To Ricardo Elias, the director of Passing By, the movie tries to shatter the stigma that associates delinquency and the periferia, in order to show that criminality is one of the aspects within that space, but there are several others, as people have other dreams, wishes, and motivations. Most importantly, through the idea of movement―the several trips―Elias also wants to establish the periferia as an integral and participative part of the city, where people work, live, and have hope in the future (Elias’s interview).
In conclusion, is there an ethic to the esthetic? Should esthetics have an ethic? Should Brazilian cinema today recant or recast the visual and ideological strategies of Glauber Rocha’s “esthetic of hunger”? As social discourses not only describe but also (and most importantly) forge the subject, the issue of the right to representation is not purely rhetorical; on the contrary, a truly democratic and encompassing theory of agency must entail both an ethic and esthetic project for and from the marginalized.
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 This is an edited and expanded version of a paper presented in the “South by Midwest: International Conference Series on Latin America” at Washington University in St. Louis. I thank Dr. Mabel Moraña for the invitation and the friends from Washington University (Derek Pardue, Selma Vital, and Andrew Brown), as well as all of the participants in the conference for a productive intellectual interchange. Also, I thank Robert Kelz, a Germanist by academic training but a Brazilianist at heart, for reading the essay and providing me with suggestions and comments.
 From this point on, I will refer to the movies using the English translation of the titles. All translations are mine unless otherwise specified.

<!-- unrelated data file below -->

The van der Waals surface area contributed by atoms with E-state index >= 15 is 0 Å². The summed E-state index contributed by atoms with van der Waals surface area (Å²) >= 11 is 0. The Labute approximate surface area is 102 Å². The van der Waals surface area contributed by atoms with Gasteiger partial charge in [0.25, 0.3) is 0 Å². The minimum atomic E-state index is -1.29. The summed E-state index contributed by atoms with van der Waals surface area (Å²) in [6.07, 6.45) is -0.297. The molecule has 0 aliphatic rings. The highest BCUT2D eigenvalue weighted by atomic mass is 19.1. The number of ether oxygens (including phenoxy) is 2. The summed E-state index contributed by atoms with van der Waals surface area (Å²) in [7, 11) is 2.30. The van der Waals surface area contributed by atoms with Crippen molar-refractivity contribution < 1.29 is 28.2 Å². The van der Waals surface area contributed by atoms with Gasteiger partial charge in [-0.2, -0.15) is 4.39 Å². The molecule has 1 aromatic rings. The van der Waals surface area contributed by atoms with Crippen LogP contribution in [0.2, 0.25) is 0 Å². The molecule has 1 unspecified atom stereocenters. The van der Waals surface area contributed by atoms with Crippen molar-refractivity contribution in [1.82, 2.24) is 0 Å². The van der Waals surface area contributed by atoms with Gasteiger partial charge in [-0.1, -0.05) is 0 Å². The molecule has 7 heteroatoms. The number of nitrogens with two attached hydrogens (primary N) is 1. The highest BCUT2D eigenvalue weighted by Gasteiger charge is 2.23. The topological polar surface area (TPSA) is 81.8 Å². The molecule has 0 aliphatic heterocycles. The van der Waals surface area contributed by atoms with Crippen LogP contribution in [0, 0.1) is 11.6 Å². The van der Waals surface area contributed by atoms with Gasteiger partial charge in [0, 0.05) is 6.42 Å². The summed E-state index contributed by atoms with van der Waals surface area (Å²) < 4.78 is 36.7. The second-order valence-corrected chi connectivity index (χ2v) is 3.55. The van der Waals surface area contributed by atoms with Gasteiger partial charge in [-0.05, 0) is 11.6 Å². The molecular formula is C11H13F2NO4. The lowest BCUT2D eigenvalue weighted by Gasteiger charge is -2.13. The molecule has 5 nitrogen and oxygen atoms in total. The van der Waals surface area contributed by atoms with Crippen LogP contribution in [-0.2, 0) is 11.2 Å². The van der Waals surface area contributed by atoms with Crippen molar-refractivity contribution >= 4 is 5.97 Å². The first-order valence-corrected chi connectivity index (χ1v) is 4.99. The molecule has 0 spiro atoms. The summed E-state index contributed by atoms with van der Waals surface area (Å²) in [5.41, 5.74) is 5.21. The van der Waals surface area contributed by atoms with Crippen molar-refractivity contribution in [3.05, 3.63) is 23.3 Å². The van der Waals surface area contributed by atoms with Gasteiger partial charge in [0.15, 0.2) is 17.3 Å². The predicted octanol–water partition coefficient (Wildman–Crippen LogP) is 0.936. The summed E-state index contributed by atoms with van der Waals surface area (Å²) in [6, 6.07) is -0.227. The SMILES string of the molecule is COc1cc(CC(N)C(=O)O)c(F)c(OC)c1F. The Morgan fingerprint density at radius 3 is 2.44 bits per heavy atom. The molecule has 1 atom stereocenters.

For more information on Bentes’ notion of “cosmetics of hunger” and a reading of the sertão and the favela in Brazilian cinema history, see also her article in English “The Sertão and the Favela in Contemporary Brazilian Film,” in The New Brazilian Cinema.
 Meirelles’s production company, O2 Filmes, made a series of programs for TV Globo, the Cidade dos Homens [City of Men], using most of the same actors of City of God. One of the protagonists, Douglas Silva, the Acerola, played the role of Zé Pequeno as a child in City of God. City of Men had four episodes in 2002, five in 2003, five in 2004, and five in 2005, the show’s last season. Another new successful filmmaker who directed commercials for television is Jorge Furtado. His first movie, O homem que copiava [The Man Who Copied], released in 2003, had actor Lázaro Ramos as the first black protagonist of Brazilian cinema in a comedic-suspense thriller movie with no direct reference to Afro-Brazilian culture.
 The audience of Passing By totaled only 11,419, and the box office receipts amounted to R$ 75,632.00 (about US$ 35,200.00) (ANCINE), but in 2003 the movie won four Kikitos, the most prestigious cinema award in Brazil, at the Gramados Film Festival (best movie, director, actor in a supporting role, and original screenplay).